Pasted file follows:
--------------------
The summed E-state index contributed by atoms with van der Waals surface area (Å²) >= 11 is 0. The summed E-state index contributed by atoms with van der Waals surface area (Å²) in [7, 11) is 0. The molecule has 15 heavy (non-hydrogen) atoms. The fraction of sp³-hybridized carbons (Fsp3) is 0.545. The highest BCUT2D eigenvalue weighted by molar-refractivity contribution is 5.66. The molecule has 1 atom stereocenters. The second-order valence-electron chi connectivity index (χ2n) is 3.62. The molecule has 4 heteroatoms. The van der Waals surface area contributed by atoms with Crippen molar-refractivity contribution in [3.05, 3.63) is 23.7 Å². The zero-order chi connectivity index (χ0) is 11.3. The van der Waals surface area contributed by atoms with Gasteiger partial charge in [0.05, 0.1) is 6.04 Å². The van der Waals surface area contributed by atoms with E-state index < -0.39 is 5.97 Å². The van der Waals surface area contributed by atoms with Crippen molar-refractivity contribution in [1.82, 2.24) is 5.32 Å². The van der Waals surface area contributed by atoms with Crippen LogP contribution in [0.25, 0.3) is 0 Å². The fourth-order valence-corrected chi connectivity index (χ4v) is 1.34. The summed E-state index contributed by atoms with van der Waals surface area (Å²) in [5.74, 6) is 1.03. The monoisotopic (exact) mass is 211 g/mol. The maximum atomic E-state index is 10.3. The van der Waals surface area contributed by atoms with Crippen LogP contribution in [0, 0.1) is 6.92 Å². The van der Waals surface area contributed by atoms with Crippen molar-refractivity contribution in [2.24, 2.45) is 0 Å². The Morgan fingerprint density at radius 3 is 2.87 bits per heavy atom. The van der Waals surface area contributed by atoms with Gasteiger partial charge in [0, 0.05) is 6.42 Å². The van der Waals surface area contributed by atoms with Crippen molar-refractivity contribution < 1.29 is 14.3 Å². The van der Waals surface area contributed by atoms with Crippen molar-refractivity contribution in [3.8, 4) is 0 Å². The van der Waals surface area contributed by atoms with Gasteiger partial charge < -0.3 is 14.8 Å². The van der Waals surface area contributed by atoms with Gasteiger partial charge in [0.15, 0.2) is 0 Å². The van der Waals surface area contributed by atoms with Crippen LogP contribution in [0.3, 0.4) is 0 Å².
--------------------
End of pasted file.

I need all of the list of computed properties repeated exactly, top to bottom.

The summed E-state index contributed by atoms with van der Waals surface area (Å²) >= 11 is 0. The summed E-state index contributed by atoms with van der Waals surface area (Å²) in [7, 11) is 0. The molecule has 15 heavy (non-hydrogen) atoms. The fraction of sp³-hybridized carbons (Fsp3) is 0.545. The highest BCUT2D eigenvalue weighted by molar-refractivity contribution is 5.66. The molecule has 1 atom stereocenters. The second-order valence-electron chi connectivity index (χ2n) is 3.62. The molecule has 4 heteroatoms. The van der Waals surface area contributed by atoms with Crippen molar-refractivity contribution in [3.05, 3.63) is 23.7 Å². The zero-order chi connectivity index (χ0) is 11.3. The van der Waals surface area contributed by atoms with Gasteiger partial charge in [0.05, 0.1) is 6.04 Å². The van der Waals surface area contributed by atoms with E-state index < -0.39 is 5.97 Å². The van der Waals surface area contributed by atoms with Crippen molar-refractivity contribution in [1.82, 2.24) is 5.32 Å². The van der Waals surface area contributed by atoms with Crippen LogP contribution in [0.25, 0.3) is 0 Å². The fourth-order valence-corrected chi connectivity index (χ4v) is 1.34. The summed E-state index contributed by atoms with van der Waals surface area (Å²) in [5.74, 6) is 1.03. The monoisotopic (exact) mass is 211 g/mol. The maximum atomic E-state index is 10.3. The van der Waals surface area contributed by atoms with Crippen LogP contribution in [0, 0.1) is 6.92 Å². The van der Waals surface area contributed by atoms with Crippen molar-refractivity contribution in [2.24, 2.45) is 0 Å². The Morgan fingerprint density at radius 3 is 2.87 bits per heavy atom. The van der Waals surface area contributed by atoms with Gasteiger partial charge in [0, 0.05) is 6.42 Å². The van der Waals surface area contributed by atoms with Crippen molar-refractivity contribution < 1.29 is 14.3 Å². The van der Waals surface area contributed by atoms with Crippen molar-refractivity contribution in [3.8, 4) is 0 Å². The van der Waals surface area contributed by atoms with Gasteiger partial charge < -0.3 is 14.8 Å². The van der Waals surface area contributed by atoms with Gasteiger partial charge in [0.15, 0.2) is 0 Å². The van der Waals surface area contributed by atoms with Crippen LogP contribution in [0.3, 0.4) is 0 Å².